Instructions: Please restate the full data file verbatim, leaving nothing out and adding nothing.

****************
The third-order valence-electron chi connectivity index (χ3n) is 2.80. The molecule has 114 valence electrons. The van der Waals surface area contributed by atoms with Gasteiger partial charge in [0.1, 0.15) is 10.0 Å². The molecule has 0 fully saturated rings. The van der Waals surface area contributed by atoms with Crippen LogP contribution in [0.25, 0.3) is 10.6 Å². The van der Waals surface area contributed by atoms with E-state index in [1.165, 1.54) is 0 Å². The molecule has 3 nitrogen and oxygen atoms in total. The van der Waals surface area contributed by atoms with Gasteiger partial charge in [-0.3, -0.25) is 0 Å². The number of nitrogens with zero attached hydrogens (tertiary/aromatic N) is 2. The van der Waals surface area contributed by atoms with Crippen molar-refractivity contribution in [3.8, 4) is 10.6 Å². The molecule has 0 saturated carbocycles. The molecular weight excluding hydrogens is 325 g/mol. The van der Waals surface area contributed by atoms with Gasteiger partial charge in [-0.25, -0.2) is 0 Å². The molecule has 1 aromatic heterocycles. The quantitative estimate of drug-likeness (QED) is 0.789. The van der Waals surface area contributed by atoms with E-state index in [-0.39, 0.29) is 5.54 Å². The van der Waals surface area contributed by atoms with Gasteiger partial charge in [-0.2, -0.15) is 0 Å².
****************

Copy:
The third-order valence-electron chi connectivity index (χ3n) is 2.80. The molecule has 114 valence electrons. The van der Waals surface area contributed by atoms with Gasteiger partial charge in [0.1, 0.15) is 10.0 Å². The molecule has 0 fully saturated rings. The van der Waals surface area contributed by atoms with Crippen LogP contribution in [0.25, 0.3) is 10.6 Å². The van der Waals surface area contributed by atoms with E-state index in [1.165, 1.54) is 0 Å². The molecule has 3 nitrogen and oxygen atoms in total. The van der Waals surface area contributed by atoms with Gasteiger partial charge in [-0.3, -0.25) is 0 Å². The number of nitrogens with zero attached hydrogens (tertiary/aromatic N) is 2. The van der Waals surface area contributed by atoms with Crippen molar-refractivity contribution in [3.8, 4) is 10.6 Å². The molecule has 0 saturated carbocycles. The molecular weight excluding hydrogens is 325 g/mol. The van der Waals surface area contributed by atoms with Gasteiger partial charge in [-0.25, -0.2) is 0 Å². The molecule has 1 aromatic heterocycles. The quantitative estimate of drug-likeness (QED) is 0.789. The van der Waals surface area contributed by atoms with E-state index in [-0.39, 0.29) is 5.54 Å². The van der Waals surface area contributed by atoms with Gasteiger partial charge in [-0.2, -0.15) is 0 Å².